Having just moved to the great state of Texas, I can already attest to the existence of a variety of critters and pests around the area.  Our very first night in our house, we were introduced to the tree roach, or what some here call water bugs.  All I know is that they’re huge and even though harmless, I can assure you they harm the heck out of me.  With fear. I knew once we moved here I would need to get accustomed to bugs and assorted other critters but I’m not quite sure I was ready just yet.

Other than run away, of course, there are a variety of ways to deal with household pests like bugs.  While it’s never been my strong suit, fortunately there are common products that we can use to eradicate the unwanted creepy crawlies. One product that made an impression on me as a kid was Raid.  It’s nothing major, just a common insecticide spray.  The reason it had made a mark on me is that there were some funny, cartoon-ized commercials that played often when I was a kid.  I’ve mentioned before, but my childhood was pretty-well shaped by tv. So this shouldn’t be a surprise. 😎

Raid’s function?  Well, you pretty much aim and shoot.  The spray contains chemicals that repel or kill pests on contact.  Catch that?  When it makes contact, it repels the target it hits.  It may even kill it.  A lot of times, the spray just makes the critters scatter … it doesn’t even need to hit them.

I have to say, this principle really strikes me as it relates to my faith.  That is, my faith’s impact on others.  When people come in contact with me, what is the impact?  Do I repel others or even kill the faith or potential faith of others by my behaviors?  Or maybe by made up preferences or rules?  Perhaps by my insistence about the things of God being a particular way?  Worst of all, in the extreme, how many people won’t know Jesus because of me?

My point is not self-flagellation.  It’s mutual encouragement.  How?  Glad you asked!

Interestingly enough, it’s pretty common knowledge that bugs are attracted to light.  Matthew 5:14-16

“You are the light of the world—like a city on a hilltop that cannot be hidden.  No one lights a lamp and then puts it under a basket. Instead, a lamp is placed on a stand, where it gives light to everyone in the house.  In the same way, let your good deeds shine out for all to see, so that everyone will praise your heavenly Father.

You don’t have to live in Texas too long in the summertime, or many other places in the US to be honest, to note that bugs are for the most part attracted to light.  Watch a baseball game closely enough and take a look at the stadium lights and you’re bound to see moths and assorted other critters flying around and even hitting in flight against the lights.

In a way, light – or at least the right kind of light – attracts people as well.  The kind of light that attracts is the light Jesus described to His listeners of the Sermon on the Mount.  The type of light that can signify the absence of danger that can be brought on by darkness.  The type of light that can also connote warmth.  This is the type of light that Jesus admonishes us to have, be, and show. Our lights – as they “shine out for all to see” – can be lights of safety, of warmth, of life itself.

But lights shone in the wrong circumstances or in the wrong way can cause repulsion.  Certain insects and animals will scurry when lights turn on because of the rapid change from darkness.  Ever have a flashlight shone in your eyes in the darkness (if by a police officer, you probably don’t want to answer this question haha)?  It’s a radical, overbearing, and difficult contrast that we are near-predisposed to turn away from because of the harsh impact to our eyes.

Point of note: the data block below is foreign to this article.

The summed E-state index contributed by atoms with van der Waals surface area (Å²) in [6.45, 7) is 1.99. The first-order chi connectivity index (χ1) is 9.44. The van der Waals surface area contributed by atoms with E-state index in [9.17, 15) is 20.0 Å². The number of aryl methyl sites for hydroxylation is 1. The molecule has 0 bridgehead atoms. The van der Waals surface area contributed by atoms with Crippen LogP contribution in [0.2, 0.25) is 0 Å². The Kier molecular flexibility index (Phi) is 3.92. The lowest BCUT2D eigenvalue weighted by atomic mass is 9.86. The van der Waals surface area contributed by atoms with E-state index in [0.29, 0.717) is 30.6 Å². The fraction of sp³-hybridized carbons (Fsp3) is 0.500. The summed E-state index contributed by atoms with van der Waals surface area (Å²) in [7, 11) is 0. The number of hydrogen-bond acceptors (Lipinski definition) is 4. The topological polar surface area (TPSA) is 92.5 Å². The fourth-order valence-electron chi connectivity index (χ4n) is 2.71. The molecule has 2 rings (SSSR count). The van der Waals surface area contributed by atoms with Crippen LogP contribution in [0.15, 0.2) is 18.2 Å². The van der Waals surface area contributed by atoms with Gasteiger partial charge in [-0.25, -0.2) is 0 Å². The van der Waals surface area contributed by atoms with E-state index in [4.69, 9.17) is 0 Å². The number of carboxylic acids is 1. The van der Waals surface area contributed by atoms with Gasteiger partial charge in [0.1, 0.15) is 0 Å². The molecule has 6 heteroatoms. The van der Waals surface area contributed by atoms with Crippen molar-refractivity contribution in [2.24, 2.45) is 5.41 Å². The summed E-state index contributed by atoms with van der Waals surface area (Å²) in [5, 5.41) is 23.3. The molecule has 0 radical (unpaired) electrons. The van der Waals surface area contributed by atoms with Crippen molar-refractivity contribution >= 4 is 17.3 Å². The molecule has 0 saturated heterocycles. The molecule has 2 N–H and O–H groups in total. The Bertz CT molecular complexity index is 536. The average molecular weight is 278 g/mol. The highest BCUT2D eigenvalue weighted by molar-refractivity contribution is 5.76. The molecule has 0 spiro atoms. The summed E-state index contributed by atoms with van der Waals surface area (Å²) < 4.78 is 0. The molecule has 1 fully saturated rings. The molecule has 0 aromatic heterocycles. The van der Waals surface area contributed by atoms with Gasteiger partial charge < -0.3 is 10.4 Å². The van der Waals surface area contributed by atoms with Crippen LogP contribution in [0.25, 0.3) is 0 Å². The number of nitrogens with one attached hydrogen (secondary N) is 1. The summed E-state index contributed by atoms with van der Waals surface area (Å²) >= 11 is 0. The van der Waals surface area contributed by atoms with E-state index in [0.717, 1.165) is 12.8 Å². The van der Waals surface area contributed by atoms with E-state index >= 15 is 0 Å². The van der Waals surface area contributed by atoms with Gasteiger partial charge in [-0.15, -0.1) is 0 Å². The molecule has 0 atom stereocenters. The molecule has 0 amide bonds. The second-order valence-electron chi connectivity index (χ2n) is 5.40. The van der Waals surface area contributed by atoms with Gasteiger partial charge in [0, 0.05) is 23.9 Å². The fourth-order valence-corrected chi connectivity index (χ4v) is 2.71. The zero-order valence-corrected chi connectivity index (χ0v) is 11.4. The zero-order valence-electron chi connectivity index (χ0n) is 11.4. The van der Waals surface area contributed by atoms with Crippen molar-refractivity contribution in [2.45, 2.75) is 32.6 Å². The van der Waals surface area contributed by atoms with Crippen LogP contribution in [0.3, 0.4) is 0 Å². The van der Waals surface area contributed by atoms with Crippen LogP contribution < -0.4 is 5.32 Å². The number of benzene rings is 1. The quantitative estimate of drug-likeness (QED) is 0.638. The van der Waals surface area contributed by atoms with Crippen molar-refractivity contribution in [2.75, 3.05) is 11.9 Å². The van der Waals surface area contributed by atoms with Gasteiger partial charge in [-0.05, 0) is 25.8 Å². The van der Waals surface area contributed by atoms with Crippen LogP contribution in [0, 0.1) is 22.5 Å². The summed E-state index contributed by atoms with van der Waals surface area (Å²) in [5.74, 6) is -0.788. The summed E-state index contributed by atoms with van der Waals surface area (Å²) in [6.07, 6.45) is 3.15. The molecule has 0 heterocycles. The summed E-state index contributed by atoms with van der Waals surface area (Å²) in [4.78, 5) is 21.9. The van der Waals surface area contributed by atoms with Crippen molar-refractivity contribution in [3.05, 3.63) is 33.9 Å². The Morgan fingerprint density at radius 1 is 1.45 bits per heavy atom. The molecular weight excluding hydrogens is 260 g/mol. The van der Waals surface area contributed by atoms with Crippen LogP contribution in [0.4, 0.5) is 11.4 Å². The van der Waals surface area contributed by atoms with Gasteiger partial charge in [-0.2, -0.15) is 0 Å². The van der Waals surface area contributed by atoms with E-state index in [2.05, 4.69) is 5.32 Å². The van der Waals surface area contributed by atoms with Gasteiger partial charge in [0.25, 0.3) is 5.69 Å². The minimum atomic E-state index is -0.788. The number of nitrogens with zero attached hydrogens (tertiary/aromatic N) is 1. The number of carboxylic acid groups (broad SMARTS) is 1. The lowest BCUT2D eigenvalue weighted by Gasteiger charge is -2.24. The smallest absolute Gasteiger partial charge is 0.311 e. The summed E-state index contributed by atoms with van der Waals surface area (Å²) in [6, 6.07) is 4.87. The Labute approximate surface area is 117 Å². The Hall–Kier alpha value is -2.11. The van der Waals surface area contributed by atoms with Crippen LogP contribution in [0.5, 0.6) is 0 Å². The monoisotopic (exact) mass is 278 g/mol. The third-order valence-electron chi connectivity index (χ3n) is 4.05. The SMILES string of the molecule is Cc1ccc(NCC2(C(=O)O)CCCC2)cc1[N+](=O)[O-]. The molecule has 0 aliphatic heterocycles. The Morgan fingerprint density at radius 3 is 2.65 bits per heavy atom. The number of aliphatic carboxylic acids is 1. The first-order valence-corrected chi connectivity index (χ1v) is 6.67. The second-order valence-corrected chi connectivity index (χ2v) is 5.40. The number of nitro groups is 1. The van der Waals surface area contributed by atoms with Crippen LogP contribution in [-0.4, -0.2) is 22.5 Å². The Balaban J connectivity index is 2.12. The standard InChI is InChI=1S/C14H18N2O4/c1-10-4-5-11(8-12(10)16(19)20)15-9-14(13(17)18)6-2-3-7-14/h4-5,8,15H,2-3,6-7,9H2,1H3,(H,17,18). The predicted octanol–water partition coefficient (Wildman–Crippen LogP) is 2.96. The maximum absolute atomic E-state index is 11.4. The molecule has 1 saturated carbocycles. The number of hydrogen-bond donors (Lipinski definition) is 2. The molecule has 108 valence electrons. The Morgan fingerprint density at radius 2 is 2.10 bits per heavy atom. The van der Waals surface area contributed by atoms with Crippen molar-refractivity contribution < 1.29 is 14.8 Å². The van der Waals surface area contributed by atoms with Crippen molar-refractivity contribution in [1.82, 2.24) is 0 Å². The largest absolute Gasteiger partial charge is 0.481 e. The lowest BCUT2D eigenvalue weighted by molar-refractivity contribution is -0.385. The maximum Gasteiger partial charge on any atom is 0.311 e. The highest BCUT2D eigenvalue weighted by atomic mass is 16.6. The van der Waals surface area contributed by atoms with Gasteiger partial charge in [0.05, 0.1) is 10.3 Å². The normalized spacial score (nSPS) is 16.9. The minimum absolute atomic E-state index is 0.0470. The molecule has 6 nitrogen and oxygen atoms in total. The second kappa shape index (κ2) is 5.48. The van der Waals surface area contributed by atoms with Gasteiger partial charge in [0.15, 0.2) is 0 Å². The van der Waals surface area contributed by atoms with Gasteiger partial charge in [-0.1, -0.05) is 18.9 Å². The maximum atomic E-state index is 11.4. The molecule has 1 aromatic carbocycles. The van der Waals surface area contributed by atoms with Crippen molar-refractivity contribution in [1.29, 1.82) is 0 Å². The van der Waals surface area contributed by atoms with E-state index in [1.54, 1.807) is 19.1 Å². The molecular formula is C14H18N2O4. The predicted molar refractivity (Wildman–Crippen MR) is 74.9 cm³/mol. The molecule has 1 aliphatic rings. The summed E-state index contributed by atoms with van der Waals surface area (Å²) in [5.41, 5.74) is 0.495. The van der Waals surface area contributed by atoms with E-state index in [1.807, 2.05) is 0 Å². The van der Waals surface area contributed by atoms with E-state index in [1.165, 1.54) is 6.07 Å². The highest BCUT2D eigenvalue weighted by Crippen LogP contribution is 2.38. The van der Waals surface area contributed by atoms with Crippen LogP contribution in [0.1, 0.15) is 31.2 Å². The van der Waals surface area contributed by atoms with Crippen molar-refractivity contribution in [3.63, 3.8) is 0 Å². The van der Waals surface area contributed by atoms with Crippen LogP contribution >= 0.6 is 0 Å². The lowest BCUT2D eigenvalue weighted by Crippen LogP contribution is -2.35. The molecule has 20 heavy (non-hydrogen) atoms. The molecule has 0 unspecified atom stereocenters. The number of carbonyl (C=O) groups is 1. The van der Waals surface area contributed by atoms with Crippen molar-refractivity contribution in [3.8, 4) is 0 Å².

And so … back to our point … what type of light do we shine?  Is it a Raid-type repellant?  Is it overbearing and harsh?  Is it so strong and sudden that others scurry away to run for cover?  If so, then we risk our faith and witness being of the type I mention above, and that I fear might someday be my impact.

Or is our light one of warmth and attraction? Does it illuminate what might otherwise be dangerous or fearsome?  Is it a light of safety and security, of life and rejuvenation?  Is our light something that draws people in and helps us engage them in a loving, selfless way.  That’s the kind of light about which Jesus is speaking in Matthew 5 and it’s the kind of light that will give glory to God and help guide others to a loving relationship with a Savior who longs to commune with them.

As Christians, all too often we spend time sharing with others all the things we’re against.  In a sense, that’s okay since there are many injustices in our world, and we as followers of Christ should speak into that.  Those are things that ache the heart of God.  But so too does a destructive light, a Raid-like repulsion that drives others away from a possible relationship with the Lord, almost as though a relationship with Jesus is some exclusive club that we Christians have a right to oversee membership.  God alone determines that membership, and as 2 Peter 3:9 says, “The Lord isn’t really being slow about his promise, as some people think. No, he is being patient for your sake. He does not want anyone to be destroyed, but wants everyone to repent.”

Salvation is an exclusive club, but it’s a club that God wants full of as many of his created people as possible.  Our responsibility in that is not to repulse, not to destroy the opportunity for others to share in what we have.  The lingering questions we should ask ourselves remain, “who will know Jesus because of us,” and “who will not know Jesus because of us.”  Are we Raid, or are we warmth and light?  What could be more important?

Soli Deo gloria!




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